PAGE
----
When artists faced the destruction of New York’s graffiti mecca, Long Island City’s 5 Pointz, last year, they sued the property owner under something called the Visual Artists Rights Act. They lost. In part, they lost because a judge ruled that while the artists had been permitted to decorate the space, they “knew that the buildings were coming down.” They therefore couldn’t have expected that their work would be permanent. (Read more from the New York Observer.)
Every culture elects some central virtues, and creativity is one of ours. In fact, right now, we’re living through a creativity boom. Few qualities are more sought after, few skills more envied. Everyone wants to be more creative—how else, we think, can we become fully realized people? Creativity is now a literary genre unto itself: every year, more and more creativity books promise to teach creativity to the uncreative. A tower of them has risen on my desk—Ed Catmull and Amy Wallace’s Creativity, Inc.; Philip Petit’s Creativity: The Perfect Crime—each aiming to “unleash,” “unblock,” or “start the flow” of creativity at home, in the arts, or at work. (Read more from the New Yorker.)
Face It: Your Decks Will Never Be Cleared
One of the most widespread myths in academic writing is that you can, and should, try to “clear the decks”—that is, finish all of your other obligations before you can focus on your scholarship. The reality is: things never clear up. They don’t even reliably settle down. Your inbox is always full. The decks are always crowded. There is always more going on than you want or expect. Nonetheless, you can find ways to put your writing first and make sure that it gets done. Otherwise, everything but your writing will get done. (Read more from Vitae.)
To Help Emerging Artists, Let Collectors Resell Their Work
The art market is hot again, even for emerging artists—the typically hard-to-price, who-knows-where-this-is-headed group of young, living creators. At Phillips’s last Under the Influence auction, almost all of the work sold, much of it for double the estimated price or higher. This and other sales have generated reports of overheating, irrational exuberance due for a correction. Like some of the art market itself, such reports may be victims of their own hype. (Read more from Bloomberg Businessweek.)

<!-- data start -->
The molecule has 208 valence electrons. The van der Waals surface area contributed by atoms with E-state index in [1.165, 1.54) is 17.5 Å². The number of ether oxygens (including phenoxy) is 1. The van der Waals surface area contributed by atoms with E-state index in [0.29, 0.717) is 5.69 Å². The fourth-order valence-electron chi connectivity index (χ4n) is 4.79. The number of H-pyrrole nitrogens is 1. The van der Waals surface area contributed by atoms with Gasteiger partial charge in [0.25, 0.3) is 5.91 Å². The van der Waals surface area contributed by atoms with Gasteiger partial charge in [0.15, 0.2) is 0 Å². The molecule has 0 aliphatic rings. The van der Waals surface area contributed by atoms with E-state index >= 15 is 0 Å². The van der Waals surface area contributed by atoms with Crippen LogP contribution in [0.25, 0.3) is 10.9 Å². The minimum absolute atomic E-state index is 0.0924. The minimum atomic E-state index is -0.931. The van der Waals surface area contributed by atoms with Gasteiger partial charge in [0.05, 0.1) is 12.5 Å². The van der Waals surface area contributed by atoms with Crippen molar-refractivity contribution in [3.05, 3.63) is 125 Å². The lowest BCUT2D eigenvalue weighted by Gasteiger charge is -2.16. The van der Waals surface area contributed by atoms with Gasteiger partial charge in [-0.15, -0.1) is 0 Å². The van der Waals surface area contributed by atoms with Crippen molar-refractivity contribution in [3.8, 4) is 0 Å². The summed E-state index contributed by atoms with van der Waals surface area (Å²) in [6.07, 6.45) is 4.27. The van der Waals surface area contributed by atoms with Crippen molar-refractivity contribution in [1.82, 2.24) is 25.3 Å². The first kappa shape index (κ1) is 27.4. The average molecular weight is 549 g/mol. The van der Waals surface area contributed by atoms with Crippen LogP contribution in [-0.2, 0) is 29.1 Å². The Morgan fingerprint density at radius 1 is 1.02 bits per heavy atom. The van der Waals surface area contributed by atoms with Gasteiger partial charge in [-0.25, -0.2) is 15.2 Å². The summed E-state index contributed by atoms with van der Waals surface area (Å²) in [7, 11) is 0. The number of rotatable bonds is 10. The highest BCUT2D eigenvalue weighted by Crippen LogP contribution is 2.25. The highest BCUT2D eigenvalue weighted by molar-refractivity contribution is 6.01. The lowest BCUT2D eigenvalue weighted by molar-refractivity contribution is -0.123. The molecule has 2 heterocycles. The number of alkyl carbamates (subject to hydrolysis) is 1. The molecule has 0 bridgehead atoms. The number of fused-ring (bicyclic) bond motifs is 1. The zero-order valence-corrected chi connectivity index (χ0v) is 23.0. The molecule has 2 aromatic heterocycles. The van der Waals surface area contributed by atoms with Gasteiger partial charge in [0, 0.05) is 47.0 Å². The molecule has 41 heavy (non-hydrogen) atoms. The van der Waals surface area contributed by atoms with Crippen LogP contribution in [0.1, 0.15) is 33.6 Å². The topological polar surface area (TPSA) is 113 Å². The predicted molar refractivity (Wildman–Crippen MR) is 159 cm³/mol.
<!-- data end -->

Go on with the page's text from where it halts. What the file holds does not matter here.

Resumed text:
The American Council for Southern Asian Art (ACSAA) has announced the results of its recent election. Serving for the term September 1, 2014 to August 31, 2018: Deepali Dewan, president; Alka Patel, vice president; John Henry Rice, treasurer; Yael Rice, officer; Melodi Rod-ari, Bulletin editor (reappointed); and Emma Natalya Stein, graduate-student representative (term September 1, 2014–August 31, 2016; via lottery). They will join continuing board members, whose terms run through August 31, 2016: Catherine Becker, secretary; Molly Aitken, officer; Lisa Owen, officer; and Cathleen Cummings, webmaster. Many thanks to the outgoing board members: Stephen Markel, president; Deborah Hutton, treasurer; John Cort, officer; and Rashmi Viswanathan, graduate-student representative.
Arts Council of the African Studies Association
The Arts Council of the African Studies Association (ACASA) held its sixteenth triennial symposium on African art, chaired by Kevin Dumouchelle and Gary van Wyk, at the Brooklyn Museum in New York from March 19 to 22, 2014. This was the largest ACASA gathering to date, with over 450 attendees from four continents. The South African artist and activist Kim Berman delivered a dynamic keynote address. Amidst the success of this year’s symposium, planning is underway for the next triennial, which will take place at the University of Ghana in Legon in August 2017. ACASA is also generating a sustained presence at international scholarly events, including the European Conference on African Studies (ECAS).